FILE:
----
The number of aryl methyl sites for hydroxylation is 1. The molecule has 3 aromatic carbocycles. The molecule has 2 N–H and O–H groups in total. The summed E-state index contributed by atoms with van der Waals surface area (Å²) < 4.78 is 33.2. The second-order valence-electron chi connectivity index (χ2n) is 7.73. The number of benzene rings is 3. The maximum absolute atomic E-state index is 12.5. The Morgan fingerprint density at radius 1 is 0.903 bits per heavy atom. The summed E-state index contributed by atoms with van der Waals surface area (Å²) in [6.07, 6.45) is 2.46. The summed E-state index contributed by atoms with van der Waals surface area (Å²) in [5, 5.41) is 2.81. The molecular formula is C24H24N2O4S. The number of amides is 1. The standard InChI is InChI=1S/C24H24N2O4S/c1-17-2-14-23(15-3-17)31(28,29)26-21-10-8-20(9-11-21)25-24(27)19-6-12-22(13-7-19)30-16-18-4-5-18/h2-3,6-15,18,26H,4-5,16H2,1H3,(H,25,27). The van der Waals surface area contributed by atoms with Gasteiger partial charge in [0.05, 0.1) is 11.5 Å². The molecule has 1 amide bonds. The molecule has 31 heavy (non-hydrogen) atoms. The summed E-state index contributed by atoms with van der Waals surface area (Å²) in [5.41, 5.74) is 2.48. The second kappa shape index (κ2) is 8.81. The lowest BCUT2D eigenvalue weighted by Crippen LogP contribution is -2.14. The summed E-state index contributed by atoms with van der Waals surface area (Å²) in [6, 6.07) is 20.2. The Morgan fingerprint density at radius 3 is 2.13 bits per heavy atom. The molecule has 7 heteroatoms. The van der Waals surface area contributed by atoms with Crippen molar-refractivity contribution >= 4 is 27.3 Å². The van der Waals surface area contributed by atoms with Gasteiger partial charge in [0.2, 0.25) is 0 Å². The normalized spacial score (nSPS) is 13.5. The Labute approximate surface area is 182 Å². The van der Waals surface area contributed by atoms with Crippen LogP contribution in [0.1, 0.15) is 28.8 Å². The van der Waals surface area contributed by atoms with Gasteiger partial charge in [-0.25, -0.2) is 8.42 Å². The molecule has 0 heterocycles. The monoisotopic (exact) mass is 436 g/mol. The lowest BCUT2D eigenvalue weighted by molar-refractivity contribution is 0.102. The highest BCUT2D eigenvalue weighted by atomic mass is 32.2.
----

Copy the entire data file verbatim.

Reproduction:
The number of aryl methyl sites for hydroxylation is 1. The molecule has 3 aromatic carbocycles. The molecule has 2 N–H and O–H groups in total. The summed E-state index contributed by atoms with van der Waals surface area (Å²) < 4.78 is 33.2. The second-order valence-electron chi connectivity index (χ2n) is 7.73. The number of benzene rings is 3. The maximum absolute atomic E-state index is 12.5. The Morgan fingerprint density at radius 1 is 0.903 bits per heavy atom. The summed E-state index contributed by atoms with van der Waals surface area (Å²) in [6.07, 6.45) is 2.46. The summed E-state index contributed by atoms with van der Waals surface area (Å²) in [5, 5.41) is 2.81. The molecular formula is C24H24N2O4S. The number of amides is 1. The standard InChI is InChI=1S/C24H24N2O4S/c1-17-2-14-23(15-3-17)31(28,29)26-21-10-8-20(9-11-21)25-24(27)19-6-12-22(13-7-19)30-16-18-4-5-18/h2-3,6-15,18,26H,4-5,16H2,1H3,(H,25,27). The van der Waals surface area contributed by atoms with Gasteiger partial charge in [0.05, 0.1) is 11.5 Å². The molecule has 1 amide bonds. The molecule has 31 heavy (non-hydrogen) atoms. The summed E-state index contributed by atoms with van der Waals surface area (Å²) in [5.41, 5.74) is 2.48. The second kappa shape index (κ2) is 8.81. The lowest BCUT2D eigenvalue weighted by Crippen LogP contribution is -2.14. The summed E-state index contributed by atoms with van der Waals surface area (Å²) in [6, 6.07) is 20.2. The Morgan fingerprint density at radius 3 is 2.13 bits per heavy atom. The molecule has 7 heteroatoms. The van der Waals surface area contributed by atoms with Crippen molar-refractivity contribution >= 4 is 27.3 Å². The van der Waals surface area contributed by atoms with Gasteiger partial charge in [0.2, 0.25) is 0 Å². The normalized spacial score (nSPS) is 13.5. The Labute approximate surface area is 182 Å². The van der Waals surface area contributed by atoms with Crippen LogP contribution in [0.1, 0.15) is 28.8 Å². The van der Waals surface area contributed by atoms with Gasteiger partial charge in [-0.25, -0.2) is 8.42 Å². The molecule has 0 heterocycles. The monoisotopic (exact) mass is 436 g/mol. The lowest BCUT2D eigenvalue weighted by molar-refractivity contribution is 0.102. The highest BCUT2D eigenvalue weighted by atomic mass is 32.2.